Periodization Applied to Bodybuilding

The meaning of the term “periodization” is “a division into periods.”1 A Google search for “periodization” provides a mix of history-related books and books related to strength and conditioning for sports. In the context of training, periodization refers to dividing a longer training cycle into periods. Each period has/is

  • specific objectives (to accomplish specific physiological adaptations);
  • different but related structure and content of training; and
  • sequenced in a specific way to enhance the end result of the training cycle.

When competitive bodybuilders go through a bulking and then a cutting phase, that’s an example of periodization.

Several training systems, such as linear and nonlinear periodization, apply periodization by changing the number of repetitions per set on a regular basis.2 These types of training programs generally result in greater increases in fat-free mass than programs without variations.(2) However, it is worth noting that none of the periodization models studied is designed with hypertrophy as the target end result.

To fully understand how to benefit from periodization, it’s helpful to look at the basic physiology of why periodization is needed.

1. Principle of accommodation

If the athlete performs the same exercise with the same training load over a long period of time, performance improvement decreases. This is the principle of accommodation (which is often considered a general law in biology) in action: According to this law, the response of a biological object to a constant stimulus decreases over time.3 Most of us have experienced the principle of accommodation acting on our own bodies when we make initial great gains on a program only to plateau after a few weeks.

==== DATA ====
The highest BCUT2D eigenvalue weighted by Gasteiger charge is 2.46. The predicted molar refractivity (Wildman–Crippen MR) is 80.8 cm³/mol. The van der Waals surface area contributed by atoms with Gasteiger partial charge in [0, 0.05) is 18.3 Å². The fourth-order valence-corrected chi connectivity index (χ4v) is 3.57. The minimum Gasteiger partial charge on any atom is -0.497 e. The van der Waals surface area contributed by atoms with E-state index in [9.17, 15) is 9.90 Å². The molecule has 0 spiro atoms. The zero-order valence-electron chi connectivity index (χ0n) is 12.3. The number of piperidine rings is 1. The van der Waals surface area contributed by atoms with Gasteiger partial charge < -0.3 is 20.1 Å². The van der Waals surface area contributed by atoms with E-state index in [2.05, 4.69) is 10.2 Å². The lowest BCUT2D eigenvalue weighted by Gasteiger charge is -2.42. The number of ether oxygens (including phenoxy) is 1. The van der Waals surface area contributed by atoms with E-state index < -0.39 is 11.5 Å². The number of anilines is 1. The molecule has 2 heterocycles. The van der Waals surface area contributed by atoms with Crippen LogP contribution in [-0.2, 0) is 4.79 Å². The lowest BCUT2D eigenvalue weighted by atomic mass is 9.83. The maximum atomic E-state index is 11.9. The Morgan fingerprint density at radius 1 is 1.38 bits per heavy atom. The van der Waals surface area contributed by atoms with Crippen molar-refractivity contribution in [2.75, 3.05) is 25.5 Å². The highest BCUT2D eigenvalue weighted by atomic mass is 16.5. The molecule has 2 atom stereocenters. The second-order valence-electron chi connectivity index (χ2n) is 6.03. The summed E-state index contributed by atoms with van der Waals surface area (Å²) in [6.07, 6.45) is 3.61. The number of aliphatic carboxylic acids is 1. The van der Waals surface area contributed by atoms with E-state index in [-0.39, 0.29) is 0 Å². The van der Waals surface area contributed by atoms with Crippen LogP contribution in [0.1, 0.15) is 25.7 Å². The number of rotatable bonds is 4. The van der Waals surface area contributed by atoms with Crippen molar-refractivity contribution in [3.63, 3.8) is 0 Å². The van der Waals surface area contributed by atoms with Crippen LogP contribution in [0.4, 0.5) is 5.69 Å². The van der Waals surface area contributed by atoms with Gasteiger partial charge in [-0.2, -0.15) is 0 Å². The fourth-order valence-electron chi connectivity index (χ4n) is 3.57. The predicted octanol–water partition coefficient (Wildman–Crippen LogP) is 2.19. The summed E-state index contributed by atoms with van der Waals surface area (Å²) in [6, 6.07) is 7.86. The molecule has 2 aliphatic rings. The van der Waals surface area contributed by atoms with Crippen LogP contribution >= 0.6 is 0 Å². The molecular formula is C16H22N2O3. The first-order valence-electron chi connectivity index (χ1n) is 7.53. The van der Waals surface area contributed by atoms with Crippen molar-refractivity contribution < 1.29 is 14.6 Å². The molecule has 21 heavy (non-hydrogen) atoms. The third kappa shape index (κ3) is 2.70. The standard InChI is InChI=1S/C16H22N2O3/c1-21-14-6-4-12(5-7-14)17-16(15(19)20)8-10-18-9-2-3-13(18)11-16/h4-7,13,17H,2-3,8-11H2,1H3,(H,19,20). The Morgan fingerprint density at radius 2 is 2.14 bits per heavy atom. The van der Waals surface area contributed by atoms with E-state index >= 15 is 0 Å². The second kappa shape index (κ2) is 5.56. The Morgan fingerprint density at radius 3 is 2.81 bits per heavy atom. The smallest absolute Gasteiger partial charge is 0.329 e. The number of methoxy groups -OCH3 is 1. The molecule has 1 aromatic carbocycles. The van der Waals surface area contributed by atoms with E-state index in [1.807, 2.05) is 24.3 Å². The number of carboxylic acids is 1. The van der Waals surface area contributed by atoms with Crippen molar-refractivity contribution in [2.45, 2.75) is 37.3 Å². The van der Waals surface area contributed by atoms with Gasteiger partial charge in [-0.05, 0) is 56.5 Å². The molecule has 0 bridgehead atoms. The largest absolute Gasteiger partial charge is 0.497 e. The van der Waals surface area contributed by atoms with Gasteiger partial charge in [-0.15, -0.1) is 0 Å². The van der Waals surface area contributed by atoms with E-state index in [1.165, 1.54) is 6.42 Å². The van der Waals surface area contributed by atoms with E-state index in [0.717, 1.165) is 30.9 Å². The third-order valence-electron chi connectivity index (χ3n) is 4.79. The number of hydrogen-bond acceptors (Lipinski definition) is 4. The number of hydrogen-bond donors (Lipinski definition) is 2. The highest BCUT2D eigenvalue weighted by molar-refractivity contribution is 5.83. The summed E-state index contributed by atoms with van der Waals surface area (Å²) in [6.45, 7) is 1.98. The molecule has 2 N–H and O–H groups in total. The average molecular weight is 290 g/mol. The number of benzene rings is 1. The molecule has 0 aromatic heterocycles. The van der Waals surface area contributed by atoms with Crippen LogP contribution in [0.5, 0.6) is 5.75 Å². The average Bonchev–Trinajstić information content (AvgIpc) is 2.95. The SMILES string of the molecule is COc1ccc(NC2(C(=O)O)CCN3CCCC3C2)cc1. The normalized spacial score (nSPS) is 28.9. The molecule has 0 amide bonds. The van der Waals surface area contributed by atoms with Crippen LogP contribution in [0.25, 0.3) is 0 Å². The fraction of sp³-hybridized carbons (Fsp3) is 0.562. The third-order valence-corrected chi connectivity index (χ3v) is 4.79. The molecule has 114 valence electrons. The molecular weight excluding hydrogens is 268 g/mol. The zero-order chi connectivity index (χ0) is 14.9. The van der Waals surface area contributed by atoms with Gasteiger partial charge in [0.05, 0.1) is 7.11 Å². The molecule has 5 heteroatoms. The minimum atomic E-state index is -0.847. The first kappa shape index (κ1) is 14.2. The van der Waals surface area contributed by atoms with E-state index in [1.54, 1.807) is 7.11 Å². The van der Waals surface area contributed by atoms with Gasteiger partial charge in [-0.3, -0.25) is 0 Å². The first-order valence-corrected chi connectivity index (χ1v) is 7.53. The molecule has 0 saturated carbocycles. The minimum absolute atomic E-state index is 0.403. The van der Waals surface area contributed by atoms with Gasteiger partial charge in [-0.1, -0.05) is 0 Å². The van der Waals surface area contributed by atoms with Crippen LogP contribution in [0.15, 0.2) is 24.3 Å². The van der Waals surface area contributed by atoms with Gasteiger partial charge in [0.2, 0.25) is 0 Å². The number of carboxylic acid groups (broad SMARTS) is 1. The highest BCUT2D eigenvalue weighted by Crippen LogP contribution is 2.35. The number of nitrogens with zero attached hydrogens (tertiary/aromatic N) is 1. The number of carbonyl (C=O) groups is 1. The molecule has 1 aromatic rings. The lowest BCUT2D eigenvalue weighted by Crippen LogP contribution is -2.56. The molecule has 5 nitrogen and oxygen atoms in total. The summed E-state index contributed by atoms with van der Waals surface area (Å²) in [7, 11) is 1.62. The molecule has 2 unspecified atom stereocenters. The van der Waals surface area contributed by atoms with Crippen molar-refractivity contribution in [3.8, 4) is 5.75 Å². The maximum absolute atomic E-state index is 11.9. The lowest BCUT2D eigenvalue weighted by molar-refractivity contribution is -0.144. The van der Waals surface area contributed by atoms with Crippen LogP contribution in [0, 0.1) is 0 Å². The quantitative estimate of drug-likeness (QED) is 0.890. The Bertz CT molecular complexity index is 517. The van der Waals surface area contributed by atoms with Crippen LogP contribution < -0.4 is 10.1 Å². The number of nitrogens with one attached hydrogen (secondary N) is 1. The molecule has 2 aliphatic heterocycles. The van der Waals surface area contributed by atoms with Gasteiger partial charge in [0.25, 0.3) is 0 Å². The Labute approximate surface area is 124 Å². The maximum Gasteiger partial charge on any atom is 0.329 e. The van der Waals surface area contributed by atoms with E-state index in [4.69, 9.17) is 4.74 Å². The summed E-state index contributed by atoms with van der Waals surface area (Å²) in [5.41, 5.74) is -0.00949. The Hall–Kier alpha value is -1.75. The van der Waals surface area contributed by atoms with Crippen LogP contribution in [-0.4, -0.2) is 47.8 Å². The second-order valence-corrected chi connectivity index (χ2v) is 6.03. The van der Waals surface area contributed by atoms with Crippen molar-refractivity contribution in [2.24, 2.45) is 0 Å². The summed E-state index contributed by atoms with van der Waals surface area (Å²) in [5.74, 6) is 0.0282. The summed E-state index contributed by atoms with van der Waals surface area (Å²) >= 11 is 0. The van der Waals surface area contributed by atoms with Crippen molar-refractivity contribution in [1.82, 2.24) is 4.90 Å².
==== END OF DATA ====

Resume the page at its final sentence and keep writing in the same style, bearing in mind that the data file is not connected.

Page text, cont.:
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2. General adaptation syndrome

Briefly, the general adaptation syndrome describes how the adrenal glands respond with an initial alarm reaction followed by a reduction of an organism’s function to a (noxious) stimulus. The key to continued adaptation to the stress is the timely removal of the stimulus so that the organism’s function can recover.4 We “obey” the general adaptation syndrome by incorporation of a de-load week in our training programs (as recommended on this website).

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3. The development of certain physical capacities is enhanced by first developing other physical capacities